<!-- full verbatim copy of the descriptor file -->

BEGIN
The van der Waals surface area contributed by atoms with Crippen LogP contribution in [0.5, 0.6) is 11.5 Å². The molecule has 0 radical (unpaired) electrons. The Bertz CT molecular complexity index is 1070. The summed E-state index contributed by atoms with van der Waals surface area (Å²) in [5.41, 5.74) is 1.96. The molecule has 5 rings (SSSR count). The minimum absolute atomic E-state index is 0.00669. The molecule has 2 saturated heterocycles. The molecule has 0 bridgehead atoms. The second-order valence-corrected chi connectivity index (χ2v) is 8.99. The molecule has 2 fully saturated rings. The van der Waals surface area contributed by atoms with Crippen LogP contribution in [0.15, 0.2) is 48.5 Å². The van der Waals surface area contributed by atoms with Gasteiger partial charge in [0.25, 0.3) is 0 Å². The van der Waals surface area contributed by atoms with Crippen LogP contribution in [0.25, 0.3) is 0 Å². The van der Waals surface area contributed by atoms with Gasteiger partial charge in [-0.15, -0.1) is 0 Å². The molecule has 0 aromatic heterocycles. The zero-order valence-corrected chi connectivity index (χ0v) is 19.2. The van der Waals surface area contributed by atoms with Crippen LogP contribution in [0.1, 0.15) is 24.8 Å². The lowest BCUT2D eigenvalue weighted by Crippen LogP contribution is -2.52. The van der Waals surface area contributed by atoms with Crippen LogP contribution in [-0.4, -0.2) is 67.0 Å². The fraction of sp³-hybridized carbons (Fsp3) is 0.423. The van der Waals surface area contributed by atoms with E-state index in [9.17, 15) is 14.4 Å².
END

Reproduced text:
The van der Waals surface area contributed by atoms with Crippen LogP contribution in [0.5, 0.6) is 11.5 Å². The molecule has 0 radical (unpaired) electrons. The Bertz CT molecular complexity index is 1070. The summed E-state index contributed by atoms with van der Waals surface area (Å²) in [5.41, 5.74) is 1.96. The molecule has 5 rings (SSSR count). The minimum absolute atomic E-state index is 0.00669. The molecule has 2 saturated heterocycles. The molecule has 0 bridgehead atoms. The second-order valence-corrected chi connectivity index (χ2v) is 8.99. The molecule has 2 fully saturated rings. The van der Waals surface area contributed by atoms with Crippen LogP contribution in [0.15, 0.2) is 48.5 Å². The van der Waals surface area contributed by atoms with Gasteiger partial charge in [0.25, 0.3) is 0 Å². The van der Waals surface area contributed by atoms with Crippen LogP contribution in [0.25, 0.3) is 0 Å². The van der Waals surface area contributed by atoms with Gasteiger partial charge in [-0.15, -0.1) is 0 Å². The molecule has 0 aromatic heterocycles. The zero-order valence-corrected chi connectivity index (χ0v) is 19.2. The van der Waals surface area contributed by atoms with Crippen LogP contribution in [0.1, 0.15) is 24.8 Å². The lowest BCUT2D eigenvalue weighted by Crippen LogP contribution is -2.52. The van der Waals surface area contributed by atoms with Crippen LogP contribution in [-0.4, -0.2) is 67.0 Å². The fraction of sp³-hybridized carbons (Fsp3) is 0.423. The van der Waals surface area contributed by atoms with E-state index in [9.17, 15) is 14.4 Å².